Part of the Annual Kirby Lecture on International Law series
Based in Montevideo, and most recently valued at US$5 billion, the payments platform DLocal enables companies such as Booking.com, Amazon and Uber to transact in local currencies in 29 countries. It specializes in the “emerging economies” of Latin America, the Asia Pacific, the Middle East and North Africa. Among international lawyers, however, Montevideo is best known for another form of international infrastructure. That is the 1933 Montevideo Convention, or at least its first article, standardising the template of modern statehood. At the time, as scholars of international legal history have shown, this amounted to a radical reformatting of the fundamentals of international law, driven by semi-peripheral states, as part of a widespread effort of reconstructive codification after the Great War. Today, DLocal’s Montevideo is emblematic of a very different kind of international legal reformatting now underway. A digital logic, and associated circuits of value and aggregations of power, are becoming embedded – even predominant – in many of international law’s most routine operations.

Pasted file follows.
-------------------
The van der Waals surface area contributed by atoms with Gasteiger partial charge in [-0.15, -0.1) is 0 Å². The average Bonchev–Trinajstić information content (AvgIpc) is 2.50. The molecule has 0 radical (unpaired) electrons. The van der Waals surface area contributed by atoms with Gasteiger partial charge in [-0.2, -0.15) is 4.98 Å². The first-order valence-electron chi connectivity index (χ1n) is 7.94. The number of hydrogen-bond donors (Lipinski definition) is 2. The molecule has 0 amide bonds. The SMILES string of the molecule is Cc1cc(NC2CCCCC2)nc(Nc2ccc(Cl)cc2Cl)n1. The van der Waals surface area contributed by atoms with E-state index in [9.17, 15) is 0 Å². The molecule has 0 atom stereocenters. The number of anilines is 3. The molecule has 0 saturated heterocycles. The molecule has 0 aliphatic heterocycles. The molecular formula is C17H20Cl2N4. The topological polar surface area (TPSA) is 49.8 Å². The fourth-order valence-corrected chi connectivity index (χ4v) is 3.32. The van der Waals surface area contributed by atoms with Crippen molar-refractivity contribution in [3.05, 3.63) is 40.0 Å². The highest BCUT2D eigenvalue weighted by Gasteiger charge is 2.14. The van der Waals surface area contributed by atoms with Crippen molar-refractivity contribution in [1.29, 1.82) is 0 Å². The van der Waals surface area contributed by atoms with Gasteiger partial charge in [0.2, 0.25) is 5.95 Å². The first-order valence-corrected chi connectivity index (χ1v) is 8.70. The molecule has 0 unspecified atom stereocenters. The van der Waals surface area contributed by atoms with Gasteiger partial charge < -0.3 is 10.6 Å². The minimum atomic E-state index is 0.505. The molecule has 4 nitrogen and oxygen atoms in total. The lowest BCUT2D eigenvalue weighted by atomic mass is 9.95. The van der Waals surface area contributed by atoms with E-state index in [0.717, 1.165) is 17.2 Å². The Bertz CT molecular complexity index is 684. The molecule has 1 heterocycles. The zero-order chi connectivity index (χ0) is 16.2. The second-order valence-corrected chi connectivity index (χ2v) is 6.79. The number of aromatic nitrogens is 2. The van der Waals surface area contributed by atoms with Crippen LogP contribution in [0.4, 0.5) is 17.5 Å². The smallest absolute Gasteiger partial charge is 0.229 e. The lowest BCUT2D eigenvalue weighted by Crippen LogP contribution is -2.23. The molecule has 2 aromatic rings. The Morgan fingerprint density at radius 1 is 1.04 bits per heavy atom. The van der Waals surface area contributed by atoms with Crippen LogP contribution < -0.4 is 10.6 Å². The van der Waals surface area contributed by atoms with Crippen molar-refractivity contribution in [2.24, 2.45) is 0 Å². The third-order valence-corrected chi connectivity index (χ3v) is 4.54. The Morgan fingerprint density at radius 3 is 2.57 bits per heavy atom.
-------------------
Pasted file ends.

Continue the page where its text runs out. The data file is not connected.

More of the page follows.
To shed light on this phenomenon, this talk will revisit each component of the Montevideo Convention’s well-known formula for statehood – permanent population; defined territory; government; and the conduct of international relations. Taking efforts of so-called digital humanitarianism as illustrative, it will examine how each of these Montevideo properties is being rerouted and recomposed digitally, often in tension with an analog logic characteristic of law. And in the ensuing dislocations sometimes in evidence between analog and digital aspects of international legal work, it will identify some possibilities for collective reworking.